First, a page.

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Qu’est-ce pour nous, mon cœur, que les nappes de sang
Et de braise, et mille meurtres, et les longs cris
De rage, sanglots de tout enfer renversant
Tout ordre ; et l’Aquilon encor sur les débris
Et toute vengeance ? Rien !… — Mais si, toute encor,
Nous la voulons ! Industriels, princes, sénats,
Périssez ! puissance, justice, histoire, à bas !
Ça nous est dû. Le sang ! le sang ! la flamme d’or !
Tout à la guerre, à la vengeance, à la terreur,
Mon esprit ! Tournons dans la Morsure : Ah ! passez,
Républiques de ce monde ! Des empereurs,
Des régiments, des colons, des peuples, assez !
Qui remuerait les tourbillons de feu furieux,
Que nous et ceux que nous nous imaginons frères ?
À nous ! Romanesques amis : ça va nous plaire.
Jamais nous ne travaillerons, ô flots de feux !
Europe, Asie, Amérique, disparaissez.
Notre marche vengeresse a tout occupé,
Cités et campagnes ! — Nous serons écrasés !
Les volcans sauteront ! et l’océan frappé…
Oh ! mes amis ! — mon cœur, c’est sûr, ils sont des frères :
Noirs inconnus, si nous allions ! allons ! allons !
Ô malheur ! je me sens frémir, la vieille terre,
Sur moi de plus en plus à vous ! la terre fond,
Ce n’est rien ! j’y suis ! j’y suis toujours.
What’s it to us, my heart, the folds of blood
And the coals, and a thousand murders, and long wailings
Of rage, cries from every inferno upturning
Every order; and the north wind gusts over the wreckage
And all vengeance? Nothing!… – But still, just the same,
We want it! Industrialists, princes, courts:
Perish! Down with power, justice, history!
This is our reward! The blood! The blood! The golden flame!
All to war, to vengeance, to terror,
My spirit! We turn in this vise: oh, be gone
Republics of the world! We’ve had enough of
Emperors, regiments, empires and peoples!
Who would whip up the whirlwind of furious fire,
But we ourselves and those we imagine to be our brothers?
For us, romantic friends, it will give us pleasure,
We never shall work, o waves of fire!
Europe, Asia, America, disappear!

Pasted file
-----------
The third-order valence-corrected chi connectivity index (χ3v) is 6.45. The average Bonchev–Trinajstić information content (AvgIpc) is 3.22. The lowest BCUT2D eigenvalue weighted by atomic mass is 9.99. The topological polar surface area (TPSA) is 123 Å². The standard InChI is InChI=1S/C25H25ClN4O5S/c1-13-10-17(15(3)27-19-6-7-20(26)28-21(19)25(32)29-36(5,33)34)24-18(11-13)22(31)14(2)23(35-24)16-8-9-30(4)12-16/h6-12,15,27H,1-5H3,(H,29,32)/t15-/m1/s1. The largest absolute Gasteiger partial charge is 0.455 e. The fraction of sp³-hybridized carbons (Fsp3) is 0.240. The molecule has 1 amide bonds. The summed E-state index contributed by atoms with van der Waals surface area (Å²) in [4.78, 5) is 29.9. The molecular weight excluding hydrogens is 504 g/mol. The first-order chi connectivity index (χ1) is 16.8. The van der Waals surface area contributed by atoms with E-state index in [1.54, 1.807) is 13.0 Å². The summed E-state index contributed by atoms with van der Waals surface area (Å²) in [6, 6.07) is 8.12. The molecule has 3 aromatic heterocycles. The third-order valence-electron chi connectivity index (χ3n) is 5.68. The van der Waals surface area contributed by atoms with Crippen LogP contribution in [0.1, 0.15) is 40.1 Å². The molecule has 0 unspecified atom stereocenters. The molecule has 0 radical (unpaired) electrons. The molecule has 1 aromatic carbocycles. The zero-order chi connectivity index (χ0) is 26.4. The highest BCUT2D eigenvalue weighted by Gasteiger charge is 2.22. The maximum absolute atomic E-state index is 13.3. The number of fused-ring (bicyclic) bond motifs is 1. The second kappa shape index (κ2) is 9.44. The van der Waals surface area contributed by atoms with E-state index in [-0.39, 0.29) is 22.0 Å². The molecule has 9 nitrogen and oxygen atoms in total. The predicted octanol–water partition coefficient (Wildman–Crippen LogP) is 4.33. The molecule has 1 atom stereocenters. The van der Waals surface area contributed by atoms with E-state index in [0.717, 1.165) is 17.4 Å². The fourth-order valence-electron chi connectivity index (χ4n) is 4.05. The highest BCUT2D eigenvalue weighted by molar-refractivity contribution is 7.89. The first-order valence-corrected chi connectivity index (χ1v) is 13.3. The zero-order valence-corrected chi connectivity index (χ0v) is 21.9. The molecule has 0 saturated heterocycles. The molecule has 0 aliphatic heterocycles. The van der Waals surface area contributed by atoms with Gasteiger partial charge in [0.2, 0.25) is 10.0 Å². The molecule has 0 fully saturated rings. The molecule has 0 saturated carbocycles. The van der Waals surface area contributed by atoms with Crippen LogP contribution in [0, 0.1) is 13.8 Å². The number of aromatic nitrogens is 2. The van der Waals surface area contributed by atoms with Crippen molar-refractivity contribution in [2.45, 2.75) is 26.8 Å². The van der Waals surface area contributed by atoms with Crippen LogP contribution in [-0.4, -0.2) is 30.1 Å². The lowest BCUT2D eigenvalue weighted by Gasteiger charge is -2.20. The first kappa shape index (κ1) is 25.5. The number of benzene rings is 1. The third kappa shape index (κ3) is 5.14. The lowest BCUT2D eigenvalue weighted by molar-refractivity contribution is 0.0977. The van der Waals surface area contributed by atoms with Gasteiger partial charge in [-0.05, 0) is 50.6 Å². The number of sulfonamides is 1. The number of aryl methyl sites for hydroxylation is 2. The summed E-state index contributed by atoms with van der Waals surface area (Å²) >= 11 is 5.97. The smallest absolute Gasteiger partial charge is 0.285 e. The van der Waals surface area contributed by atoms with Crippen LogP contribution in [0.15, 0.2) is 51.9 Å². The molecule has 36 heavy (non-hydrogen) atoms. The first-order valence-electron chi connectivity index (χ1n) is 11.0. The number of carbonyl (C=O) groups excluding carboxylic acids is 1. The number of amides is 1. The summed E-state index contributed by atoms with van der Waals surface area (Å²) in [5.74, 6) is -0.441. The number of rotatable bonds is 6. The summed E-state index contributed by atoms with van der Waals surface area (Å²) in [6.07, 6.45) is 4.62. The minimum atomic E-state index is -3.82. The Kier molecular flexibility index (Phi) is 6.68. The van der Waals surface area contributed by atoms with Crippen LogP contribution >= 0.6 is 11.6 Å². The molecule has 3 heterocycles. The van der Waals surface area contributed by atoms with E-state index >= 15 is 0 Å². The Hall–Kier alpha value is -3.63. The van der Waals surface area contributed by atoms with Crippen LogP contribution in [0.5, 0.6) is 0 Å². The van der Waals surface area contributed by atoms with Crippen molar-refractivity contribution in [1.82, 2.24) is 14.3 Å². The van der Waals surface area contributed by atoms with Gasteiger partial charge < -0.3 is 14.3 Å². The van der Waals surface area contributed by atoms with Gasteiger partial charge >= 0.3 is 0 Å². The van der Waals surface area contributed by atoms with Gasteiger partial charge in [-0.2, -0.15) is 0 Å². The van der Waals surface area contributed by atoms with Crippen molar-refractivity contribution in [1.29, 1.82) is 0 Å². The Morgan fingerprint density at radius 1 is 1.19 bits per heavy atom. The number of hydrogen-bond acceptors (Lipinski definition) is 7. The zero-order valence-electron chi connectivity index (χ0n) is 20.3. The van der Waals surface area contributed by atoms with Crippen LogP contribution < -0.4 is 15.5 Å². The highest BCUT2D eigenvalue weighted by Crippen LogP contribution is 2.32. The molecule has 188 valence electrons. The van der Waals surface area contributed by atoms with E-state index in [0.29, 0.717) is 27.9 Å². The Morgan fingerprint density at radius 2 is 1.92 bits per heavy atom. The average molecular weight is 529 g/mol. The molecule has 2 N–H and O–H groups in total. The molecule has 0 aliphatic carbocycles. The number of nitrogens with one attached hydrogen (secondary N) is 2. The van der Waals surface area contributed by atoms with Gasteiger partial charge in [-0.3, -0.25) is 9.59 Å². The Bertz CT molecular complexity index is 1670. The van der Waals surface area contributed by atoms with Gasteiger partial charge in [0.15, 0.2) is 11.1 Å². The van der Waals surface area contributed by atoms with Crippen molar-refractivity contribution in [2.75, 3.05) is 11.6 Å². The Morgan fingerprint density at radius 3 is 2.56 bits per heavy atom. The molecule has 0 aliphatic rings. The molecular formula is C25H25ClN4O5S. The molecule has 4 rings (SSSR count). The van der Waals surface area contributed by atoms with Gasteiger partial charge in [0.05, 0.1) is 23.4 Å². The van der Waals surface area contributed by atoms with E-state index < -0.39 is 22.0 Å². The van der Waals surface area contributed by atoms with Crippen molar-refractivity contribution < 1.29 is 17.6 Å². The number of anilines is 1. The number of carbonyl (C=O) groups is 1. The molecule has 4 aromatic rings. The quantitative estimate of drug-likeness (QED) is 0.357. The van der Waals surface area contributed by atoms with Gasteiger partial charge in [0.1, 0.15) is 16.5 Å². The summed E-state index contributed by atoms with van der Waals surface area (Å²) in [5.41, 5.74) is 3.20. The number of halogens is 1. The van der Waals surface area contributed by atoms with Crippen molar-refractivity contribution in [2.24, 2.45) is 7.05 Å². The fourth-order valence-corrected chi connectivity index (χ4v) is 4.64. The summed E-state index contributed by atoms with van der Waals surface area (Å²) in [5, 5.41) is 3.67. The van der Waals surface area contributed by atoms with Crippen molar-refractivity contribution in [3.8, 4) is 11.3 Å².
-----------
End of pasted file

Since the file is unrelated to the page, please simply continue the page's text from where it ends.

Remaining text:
Our avenging march has occupied all,
City and country!—We shall be crushed!
Volcanoes shall erupt! And the ocean struck. . .
Oh, my friends!—My heart is confident they are our brothers:
The dark unknowns, if we were to go! Let’s go!
Woe to us! I sense the shudders, the old soil,
Upon me, yours more and more! The soil melts.
But it’s nothing; I am here; I am still here.
–Arthur Rimbaud, Qu’est-ce pour nous, mon cœur (1872) in: Œuvres complètes p. 124 (R. de Renéville & J. Mouquet eds. 1954) (S.H. transl.)
More from Scott Horton:
Conversation — March 30, 2016, 3:44 pm
Joseph Hickman discusses his new book, The Burn Pits, which tells the story of thousands of U.S. soldiers who, after returning from Iraq and Afghanistan, have developed rare cancers and respiratory diseases.
Freddie Gray’s relatives arrived for the trial in the afternoon, after the prep-school kids had left. By their dress, they seemed to have just gotten off work in the medical and clerical fields. The family did not appear at ease in the courtroom. They winced and dropped their heads as William Porter and his fellow officer Zachary Novak testified to opening the doors of their police van last April and finding Freddie paralyzed, unresponsive, with mucus pooling at his mouth and nose. Four women and one man mournfully listened as the officers described needing to get gloves before they could touch him.
The first of six Baltimore police officers to be brought before the court for their treatment of Freddie Gray, a black twenty-five-year-old whose death in their custody was the immediate cause of the city’s uprising last spring, William Porter is young, black, and on trial. Here in this courtroom, in this city, in this nation, race and the future seem so intertwined as to be the same thing.
Average speed of Heinz ketchup, from the mouth of an upended bottle, in miles per year:
After studying the fall of 64,000 individual raindrops, scientists found that some small raindrops fall faster than they ought to.
The Playboy mansion in California was bought by the heir to the Twinkie fortune, and a New Mexico man set fire to his apartment to protest his neighbors’ loud lovemaking.
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“Matt was happy enough to sustain himself on the detritus of a world he saw as careening toward self-destruction, and equally happy to scam a government he despised. 'I’m glad everyone’s so wasteful,' he told me. 'It supports my lifestyle.'”